Touch-Style Territory Presents
wenty years ago, Alvin Tofflerâ€™s book â€œFuture Shockâ€, described a â€œdemographic waveâ€, which means a fundamental shift within a culture which changes the way we live.
For example, â€œpersonalâ€ computers have changed the way we work and live and play, forever. Toffler also predicted that more of us would work at home. Some laughed, but now lots of us work from home.
I believe the musical community is witnessing a major demographic wave in the spontaneous evolution of â€œTouch-Styleâ€ music, meaning to play an amplified stringed instrument by tapping the strings with both hands, making two-handed play possible.
A demographic wave evolves due to underlying shifts in the culture. In our case, improvements in amplification and instrument construction, and also changes in popular music. Emergence of guitar and bass as primary instruments since the Big-Band era, with consequent diversity in guitar and bass music have caused a phenomenon:
The spontaneous discovery, by many different musicians, of the tapping approach â€” the spontaneous eruption and evolution of Touch-Style music within different genres and upon different instruments.
There have been pioneers, and this is the history of those pioneers and developments which led to the Touch-Style technique.
In 1952, Jimmy Webster described his new way to play guitar in a book called â€œTouch Systemâ€. There was Merle Travis and Mark Laughlin, and then Dave Bunker, all playing with two-handed tapping.
Some years later, Emmett Chapman published â€œFree Handsâ€, and popularized his particular version of two-handed tapping, and Chapman also developed a specialized instrument for this new technique, the Chapman StickÂ®, probably the best known specialty tapping instrument.
Simultaneously, guitarists and bass-players have discovered other systems of Touch-Style play. Touch-Style systems exist in speed-metal, rock and roll, funk bass, and even upon acoustic instruments. Notable guitarists include Stanley Jordan, Steve Vai, Allan Holdsworth, Eddie Van Halen, Victor Wooten, Michael Manring, Michael Hedges, and others.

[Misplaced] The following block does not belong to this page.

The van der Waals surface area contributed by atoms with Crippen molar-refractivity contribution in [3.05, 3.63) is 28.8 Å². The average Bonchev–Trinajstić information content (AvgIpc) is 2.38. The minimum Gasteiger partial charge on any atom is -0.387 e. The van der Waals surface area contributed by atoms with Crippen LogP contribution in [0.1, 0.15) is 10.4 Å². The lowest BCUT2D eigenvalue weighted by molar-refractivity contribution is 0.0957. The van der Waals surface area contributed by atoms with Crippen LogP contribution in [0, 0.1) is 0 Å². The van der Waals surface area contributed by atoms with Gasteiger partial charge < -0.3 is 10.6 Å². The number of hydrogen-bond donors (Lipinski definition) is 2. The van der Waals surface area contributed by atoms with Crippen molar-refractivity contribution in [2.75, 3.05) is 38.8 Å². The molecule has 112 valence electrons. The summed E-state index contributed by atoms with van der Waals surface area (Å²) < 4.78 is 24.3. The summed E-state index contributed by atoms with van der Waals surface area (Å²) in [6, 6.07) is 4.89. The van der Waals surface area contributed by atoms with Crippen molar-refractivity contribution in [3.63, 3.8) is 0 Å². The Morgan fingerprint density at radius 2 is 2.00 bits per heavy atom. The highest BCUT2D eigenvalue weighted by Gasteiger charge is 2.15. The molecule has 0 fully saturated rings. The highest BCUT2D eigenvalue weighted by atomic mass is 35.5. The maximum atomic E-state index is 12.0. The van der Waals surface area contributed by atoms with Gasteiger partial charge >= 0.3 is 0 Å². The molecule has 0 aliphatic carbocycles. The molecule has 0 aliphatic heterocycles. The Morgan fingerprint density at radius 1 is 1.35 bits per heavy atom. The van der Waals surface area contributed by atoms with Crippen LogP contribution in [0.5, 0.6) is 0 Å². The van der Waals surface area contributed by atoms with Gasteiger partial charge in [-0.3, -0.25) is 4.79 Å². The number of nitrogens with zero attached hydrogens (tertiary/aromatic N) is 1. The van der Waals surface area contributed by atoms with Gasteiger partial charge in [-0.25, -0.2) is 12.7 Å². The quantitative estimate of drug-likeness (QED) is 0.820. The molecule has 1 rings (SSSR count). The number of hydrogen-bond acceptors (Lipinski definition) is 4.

Numerous specialty instruments have also been developed: Webster’s split-pickup guitar, the Biaxe, the TrebleBass, the Hammatar, the Warr guitar, and others.
The word â€œTouchStyleâ€ was coined by Frank Jolliffe, using variations as trademarks to describe his company, â€œTouchStyle Publicationsâ€, and his products, such as the â€œTouchStyle Quarterlyâ€ newsletter. The word Touch-Style was adapted from the guitar term “fingerstyle” (which describes a method of finger picking). Jolliffe routinely grants permission for others to use variants, such as â€œTouch-Styleâ€ or â€œtouchstyleâ€, so that we may all have a generic label for the method of playing stringed instruments by two-handed tapping.
The ‘Touch-Style’ label then is an appellation for any and all methods of two-handed tapping, including those popularized by Webster, Bunker, Chapman, Van Halen, Jordan, Culbertson, Wooten and others, and including any two-handed tapping method yet to be discovered.
And when you play by tapping on your guitar (or Stick, or Warr guitar), youâ€™re part of an emerging community of players world-wide, part of a new method, a new approach, a new future. You have been picked up by a demographic wave.
I think itâ€™s the Wave of the Future.
And youâ€™re riding it.
Ride â€˜em, Cowboy!